The one problem with the spin bike is that it does not offer a complete workout. Spinning is by nature a lower-body, cardio-heavy exercise, but there is a far larger audience of people who want a full-body workout that combines weight training and cardio.
This is the animating idea behind Peloton Tread.
“We think only about half the workout will happen on the treadmill,” Mr. Foley said. “You’ll start with some jogging, perhaps sprints, then get off the treadmill, do curls, push-ups, planks, then get on the treadmill and start the cycle again. When you’re done, you’ll have spent 40 minutes there and burned 700 calories, and every part of your body will feel energized.”
I stopped by Peloton’s New York offices several times last fall to check on the development of the treadmill, which departs from tradition in several ways.
Most treadmills are controlled with small buttons that are difficult to press while running at high speed. Peloton’s uses two big knobs that look like the resistance knob on its bike — a control mechanism that doesn’t require any close fiddling. The company also spent many months engineering the treadmill’s running deck. Unlike most other treadmills, whose track effectively pauses each time you step on it, Peloton’s uses a series of slats that sit on ball bearings — a mechanism that creates a springy, “frictionless” track that it says offers a more comfortable run.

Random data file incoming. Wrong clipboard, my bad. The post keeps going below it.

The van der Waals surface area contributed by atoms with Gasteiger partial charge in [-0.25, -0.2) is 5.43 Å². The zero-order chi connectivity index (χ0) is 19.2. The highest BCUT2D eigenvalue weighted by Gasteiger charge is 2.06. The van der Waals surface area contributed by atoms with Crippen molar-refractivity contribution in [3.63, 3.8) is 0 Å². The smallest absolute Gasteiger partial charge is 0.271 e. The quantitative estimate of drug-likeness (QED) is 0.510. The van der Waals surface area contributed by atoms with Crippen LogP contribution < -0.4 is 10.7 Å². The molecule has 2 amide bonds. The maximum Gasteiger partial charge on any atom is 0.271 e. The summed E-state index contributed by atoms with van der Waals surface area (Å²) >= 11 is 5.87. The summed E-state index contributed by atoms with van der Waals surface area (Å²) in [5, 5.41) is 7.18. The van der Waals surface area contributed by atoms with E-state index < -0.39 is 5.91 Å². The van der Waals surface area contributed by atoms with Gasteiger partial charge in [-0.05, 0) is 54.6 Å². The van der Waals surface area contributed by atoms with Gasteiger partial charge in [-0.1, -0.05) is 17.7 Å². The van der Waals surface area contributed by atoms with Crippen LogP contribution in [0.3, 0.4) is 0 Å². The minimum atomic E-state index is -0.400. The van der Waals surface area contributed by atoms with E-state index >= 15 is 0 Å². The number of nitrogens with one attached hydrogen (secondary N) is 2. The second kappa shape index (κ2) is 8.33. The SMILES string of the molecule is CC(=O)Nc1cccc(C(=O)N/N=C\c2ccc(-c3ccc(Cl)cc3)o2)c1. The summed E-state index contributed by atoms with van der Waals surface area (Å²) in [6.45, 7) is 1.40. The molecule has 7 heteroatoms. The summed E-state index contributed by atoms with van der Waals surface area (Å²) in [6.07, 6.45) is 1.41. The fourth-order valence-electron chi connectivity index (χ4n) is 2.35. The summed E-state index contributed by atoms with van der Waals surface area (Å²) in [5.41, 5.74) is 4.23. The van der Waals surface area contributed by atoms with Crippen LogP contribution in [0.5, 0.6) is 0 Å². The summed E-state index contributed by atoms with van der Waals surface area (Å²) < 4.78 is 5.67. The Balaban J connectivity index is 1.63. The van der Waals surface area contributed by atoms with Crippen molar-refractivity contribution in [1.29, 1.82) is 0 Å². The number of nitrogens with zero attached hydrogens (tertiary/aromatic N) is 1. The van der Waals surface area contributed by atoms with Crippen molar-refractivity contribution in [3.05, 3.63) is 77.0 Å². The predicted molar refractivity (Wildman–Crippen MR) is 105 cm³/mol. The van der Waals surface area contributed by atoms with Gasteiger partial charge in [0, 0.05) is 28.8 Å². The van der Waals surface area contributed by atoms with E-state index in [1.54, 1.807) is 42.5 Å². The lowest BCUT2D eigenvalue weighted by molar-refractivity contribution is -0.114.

I can’t tell you if this amounts to a significantly better treadmill. The device is still only a near-final prototype, and it will be months before the company begins creating workouts.
But remember, in the Peloton story, the gadget itself isn’t as important as the service. Peloton’s treadmill will be powered by the same irresistible content-machine that powers its bike. For many who are already in the growing club, that alone might be enough of a reason to commit to it.